Unwanted sound and excessive levels of noise invade our daily lives both at work and in our social environment. This creates not only a nuisance, but can also harm health in a number of ways. The most obvious effect is hearing loss – a significantly disabling and isolating sensory deprivation.
Hearing loss is irreversible and when noise-induced effects are added to the usual age-related deterioration, early deafness and disability can have a profound impact on people’s lives. Tinnitus is another health effect where individuals hear sounds or noises with no external stimulus. This syndrome is associated with hearing loss and exposure to noise and can be detrimental to a sufferer’s health and mental wellbeing. Noise has also been shown to increase hypertension, contribute to fatigue, increase stress levels and cause loss of concentration.
With an ageing working population and an increasing number of young people entering the workplace with pre-existing hearing loss due to social and leisure noise exposures, employers need to think carefully about how to deal with noise and hearing at work
Several initiatives are emerging which aim to highlight the importance of preventing hearing loss and improve understanding of unwanted sound in our environment.
In pursuit of silence
We live with noise every day. Most of this is unwanted: the noise of traffic in the street, the noise of muzak when we are shopping, the noise in factories and other places where we work, the noise of machines in our homes.
Quiet Mark, the International Eco-Award Scheme for excellence in quiet product design, part of the Noise Abatement Society, has produced a film titled In Pursuit of Silence (below), which aims to make us aware of the impact of noise on our lives. It demonstrates what we can do to reduce unnecessary noise and to celebrate the benefit of silence. The film features scientists, composers, campaigners and a cast of people who everyday have to grapple with noise pollution or are trying to reduce it. It seeks to provide a wake-up call, urging people to take the health issues associated with excessive noise as seriously as they take those associated with smoking or unguarded machinery, or as seriously a social issue as litter. The producers are working with organisations such as retailer John Lewis to try to tackle our noisy society through providing quiet places in social settings such as cafes and producing quieter home products.
The film features scientists, composers, campaigners and a cast of people who every day have to grapple with noise pollution
An action plan on hearing loss
NHS England and the Department of Health published an Action Plan on Hearing Loss in March 2015. The plan was developed in collaboration with a number of organisations including the Health and Safety Executive and hearing loss charities.
The report identified multiple health and social issues associated with hearing loss and made recommendations for ways that health could be improved. A critical opportunity provided by this plan was a coordinated response to tackle hearing loss from a preventative perspective. Although this may seem an obvious focus for health and safety professionals, this is a step change for the NHS to address the future burden of health impacts today through an intervening approach.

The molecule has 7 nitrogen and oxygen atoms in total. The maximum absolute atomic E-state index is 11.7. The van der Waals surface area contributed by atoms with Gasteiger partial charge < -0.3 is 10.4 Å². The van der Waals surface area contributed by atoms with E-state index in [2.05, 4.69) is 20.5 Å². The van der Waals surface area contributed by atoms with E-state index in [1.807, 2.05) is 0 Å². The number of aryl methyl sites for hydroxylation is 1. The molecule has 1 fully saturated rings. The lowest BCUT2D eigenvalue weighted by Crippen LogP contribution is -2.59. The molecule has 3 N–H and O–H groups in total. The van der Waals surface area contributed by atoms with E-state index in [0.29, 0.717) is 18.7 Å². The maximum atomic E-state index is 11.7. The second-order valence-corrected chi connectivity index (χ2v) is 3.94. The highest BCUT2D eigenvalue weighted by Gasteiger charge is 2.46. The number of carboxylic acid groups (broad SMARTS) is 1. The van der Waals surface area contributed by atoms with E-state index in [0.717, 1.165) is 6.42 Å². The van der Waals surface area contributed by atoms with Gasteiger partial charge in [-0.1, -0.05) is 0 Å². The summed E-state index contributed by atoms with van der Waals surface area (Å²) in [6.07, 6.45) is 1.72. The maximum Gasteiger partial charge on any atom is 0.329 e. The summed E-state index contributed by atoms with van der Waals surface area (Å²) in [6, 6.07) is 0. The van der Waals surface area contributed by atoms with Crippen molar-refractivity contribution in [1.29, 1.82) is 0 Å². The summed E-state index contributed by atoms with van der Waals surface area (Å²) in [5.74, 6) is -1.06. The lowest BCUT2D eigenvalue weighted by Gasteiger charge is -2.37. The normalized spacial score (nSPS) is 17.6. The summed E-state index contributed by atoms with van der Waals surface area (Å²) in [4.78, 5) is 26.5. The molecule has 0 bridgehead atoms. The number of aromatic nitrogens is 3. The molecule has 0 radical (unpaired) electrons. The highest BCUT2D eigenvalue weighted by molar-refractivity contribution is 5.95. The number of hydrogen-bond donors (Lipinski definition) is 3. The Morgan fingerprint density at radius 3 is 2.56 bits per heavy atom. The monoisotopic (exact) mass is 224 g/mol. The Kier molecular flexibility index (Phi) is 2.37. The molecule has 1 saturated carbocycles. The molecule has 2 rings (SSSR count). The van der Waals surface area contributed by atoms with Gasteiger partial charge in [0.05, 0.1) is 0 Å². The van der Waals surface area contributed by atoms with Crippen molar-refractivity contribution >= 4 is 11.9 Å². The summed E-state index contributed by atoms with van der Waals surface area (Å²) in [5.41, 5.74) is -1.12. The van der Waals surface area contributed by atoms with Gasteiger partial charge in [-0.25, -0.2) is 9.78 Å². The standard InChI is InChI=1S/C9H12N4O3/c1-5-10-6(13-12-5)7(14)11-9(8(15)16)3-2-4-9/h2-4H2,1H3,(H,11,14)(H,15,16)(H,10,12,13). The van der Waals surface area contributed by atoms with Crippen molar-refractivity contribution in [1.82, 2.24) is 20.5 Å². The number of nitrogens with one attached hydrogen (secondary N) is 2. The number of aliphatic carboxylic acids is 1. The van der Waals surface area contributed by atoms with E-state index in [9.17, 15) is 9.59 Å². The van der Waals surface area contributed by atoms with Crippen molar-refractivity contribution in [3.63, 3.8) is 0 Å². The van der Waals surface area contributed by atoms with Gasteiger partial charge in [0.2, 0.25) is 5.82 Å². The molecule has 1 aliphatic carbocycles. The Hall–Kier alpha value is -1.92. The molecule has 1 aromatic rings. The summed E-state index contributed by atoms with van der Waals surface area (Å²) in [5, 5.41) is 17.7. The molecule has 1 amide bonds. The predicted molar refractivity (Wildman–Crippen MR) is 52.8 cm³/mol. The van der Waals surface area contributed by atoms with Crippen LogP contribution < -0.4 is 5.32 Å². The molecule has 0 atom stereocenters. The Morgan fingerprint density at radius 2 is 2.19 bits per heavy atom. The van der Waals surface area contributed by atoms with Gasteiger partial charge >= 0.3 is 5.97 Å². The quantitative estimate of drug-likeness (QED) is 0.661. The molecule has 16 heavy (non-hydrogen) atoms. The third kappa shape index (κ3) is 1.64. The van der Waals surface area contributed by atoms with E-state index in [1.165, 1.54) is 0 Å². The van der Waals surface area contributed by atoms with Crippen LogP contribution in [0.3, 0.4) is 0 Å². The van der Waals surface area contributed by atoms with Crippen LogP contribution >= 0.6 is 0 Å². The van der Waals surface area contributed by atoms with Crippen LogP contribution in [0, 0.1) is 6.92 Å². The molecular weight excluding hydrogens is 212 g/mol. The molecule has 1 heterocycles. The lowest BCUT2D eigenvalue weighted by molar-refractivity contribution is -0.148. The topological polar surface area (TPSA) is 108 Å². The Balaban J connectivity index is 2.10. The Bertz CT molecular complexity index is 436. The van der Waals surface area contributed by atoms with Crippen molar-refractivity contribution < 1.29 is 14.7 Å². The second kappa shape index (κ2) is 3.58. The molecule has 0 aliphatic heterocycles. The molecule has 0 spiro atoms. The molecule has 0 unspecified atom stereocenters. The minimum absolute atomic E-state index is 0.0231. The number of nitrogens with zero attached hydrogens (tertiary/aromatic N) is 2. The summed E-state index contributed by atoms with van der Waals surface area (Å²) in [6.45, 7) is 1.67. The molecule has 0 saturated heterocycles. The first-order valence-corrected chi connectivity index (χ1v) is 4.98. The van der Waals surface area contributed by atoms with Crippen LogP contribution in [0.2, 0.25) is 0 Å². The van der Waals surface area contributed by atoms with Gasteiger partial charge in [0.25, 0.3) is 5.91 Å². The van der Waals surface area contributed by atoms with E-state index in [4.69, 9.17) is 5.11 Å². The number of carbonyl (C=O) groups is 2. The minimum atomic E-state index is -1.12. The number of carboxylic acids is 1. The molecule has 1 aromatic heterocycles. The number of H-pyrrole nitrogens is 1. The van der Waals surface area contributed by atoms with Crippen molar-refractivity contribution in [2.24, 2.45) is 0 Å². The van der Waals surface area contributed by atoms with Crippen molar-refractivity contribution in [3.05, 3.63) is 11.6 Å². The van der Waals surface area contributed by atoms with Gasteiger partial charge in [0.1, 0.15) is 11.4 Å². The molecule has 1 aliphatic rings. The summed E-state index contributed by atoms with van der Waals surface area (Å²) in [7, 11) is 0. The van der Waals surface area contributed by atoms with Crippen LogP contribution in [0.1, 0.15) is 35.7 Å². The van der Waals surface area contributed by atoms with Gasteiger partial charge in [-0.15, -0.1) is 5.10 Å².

HSE has responsibility for the regulations governing control of noise in the workplace. These regulations require employers to ensure workers are protected from harmful exposure to noise. The NHS England programme of work allows a cross-system approach to tackling the issue of noise exposure throughout a lifetime and from all sources; including work, leisure and social exposures. It provides an opportunity for relevant government, charity and others with vested interests such as insurers and health providers to work together and provide influence on this preventable disease.
The prevention task and finish group for this plan has identified a number of areas where we can make in-roads for sustainable preventative measures. These are outlined below.
An important aspect in preventing harm is an understanding of the problem in terms of health impact and cost. Having strong messages targeted at specific audiences to help get the message across is an important aim of the prevention group.
Intervention to address attitudes in young people is being explored through Dangerous Decibels, an education programme founded in the USA. The programme looks to educate primary school children about levels of sound and how to protect hearing.
New tests of hearing
Current tests of hearing loss generally rely on Pure Tone Audiometry, which tests an individual’s ability to hear pure tones under strict test conditions, but the prevention group is looking at the benefits of Otoacoustic Emissions Testing as an earlier indicator of exposure to noise before harm is realised and becomes irreversible.
This test is widely used in newborn hearing screening but could be applied to occupational settings.
Approaches to the prevention of hearing loss are being undertaken at cross-government and cross-system levels. These offer an holistic perspective on exposures and influences across our lives such as from noise at work, attitudes and perceptions from society, the environment we live and socialise in, and our own risk taking behaviours.
By working together to achieve a common goal we have a powerful opportunity to influence society and change attitudes and behaviours towards noise, this can have a real and positive impact on the prevention of early hearing loss and other damaging effects of noise on our health and environment.
Reducing noise in our lives and having respite helps us to value our hearing and enjoy the silence!
To organise a screening in your workplace of ‘In Pursuit of Silence’ click here
More about the action plan on hearing loss here
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